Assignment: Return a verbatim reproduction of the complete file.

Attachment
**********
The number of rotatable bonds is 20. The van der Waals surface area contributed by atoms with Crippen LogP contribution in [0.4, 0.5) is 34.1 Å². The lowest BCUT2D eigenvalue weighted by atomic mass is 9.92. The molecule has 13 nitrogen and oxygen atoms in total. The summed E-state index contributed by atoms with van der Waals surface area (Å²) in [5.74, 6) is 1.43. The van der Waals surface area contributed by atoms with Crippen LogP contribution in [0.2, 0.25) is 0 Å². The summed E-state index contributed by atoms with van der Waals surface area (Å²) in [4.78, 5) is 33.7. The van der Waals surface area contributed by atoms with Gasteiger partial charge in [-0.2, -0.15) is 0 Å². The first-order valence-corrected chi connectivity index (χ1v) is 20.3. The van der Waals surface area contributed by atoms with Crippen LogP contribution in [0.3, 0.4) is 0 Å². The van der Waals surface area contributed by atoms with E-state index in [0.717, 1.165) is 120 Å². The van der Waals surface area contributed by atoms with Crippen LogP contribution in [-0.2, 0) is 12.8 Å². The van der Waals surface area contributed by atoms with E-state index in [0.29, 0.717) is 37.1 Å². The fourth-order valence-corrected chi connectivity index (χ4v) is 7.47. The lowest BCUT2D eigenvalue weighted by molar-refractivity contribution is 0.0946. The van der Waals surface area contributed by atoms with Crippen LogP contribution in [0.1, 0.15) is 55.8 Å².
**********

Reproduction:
The number of rotatable bonds is 20. The van der Waals surface area contributed by atoms with Crippen LogP contribution in [0.4, 0.5) is 34.1 Å². The lowest BCUT2D eigenvalue weighted by atomic mass is 9.92. The molecule has 13 nitrogen and oxygen atoms in total. The summed E-state index contributed by atoms with van der Waals surface area (Å²) in [5.74, 6) is 1.43. The van der Waals surface area contributed by atoms with Crippen LogP contribution in [0.2, 0.25) is 0 Å². The summed E-state index contributed by atoms with van der Waals surface area (Å²) in [4.78, 5) is 33.7. The van der Waals surface area contributed by atoms with Gasteiger partial charge in [-0.2, -0.15) is 0 Å². The first-order valence-corrected chi connectivity index (χ1v) is 20.3. The van der Waals surface area contributed by atoms with Crippen LogP contribution in [0.3, 0.4) is 0 Å². The van der Waals surface area contributed by atoms with E-state index in [0.717, 1.165) is 120 Å². The van der Waals surface area contributed by atoms with Crippen LogP contribution in [-0.2, 0) is 12.8 Å². The van der Waals surface area contributed by atoms with E-state index in [0.29, 0.717) is 37.1 Å². The fourth-order valence-corrected chi connectivity index (χ4v) is 7.47. The lowest BCUT2D eigenvalue weighted by molar-refractivity contribution is 0.0946. The van der Waals surface area contributed by atoms with Crippen LogP contribution in [0.1, 0.15) is 55.8 Å².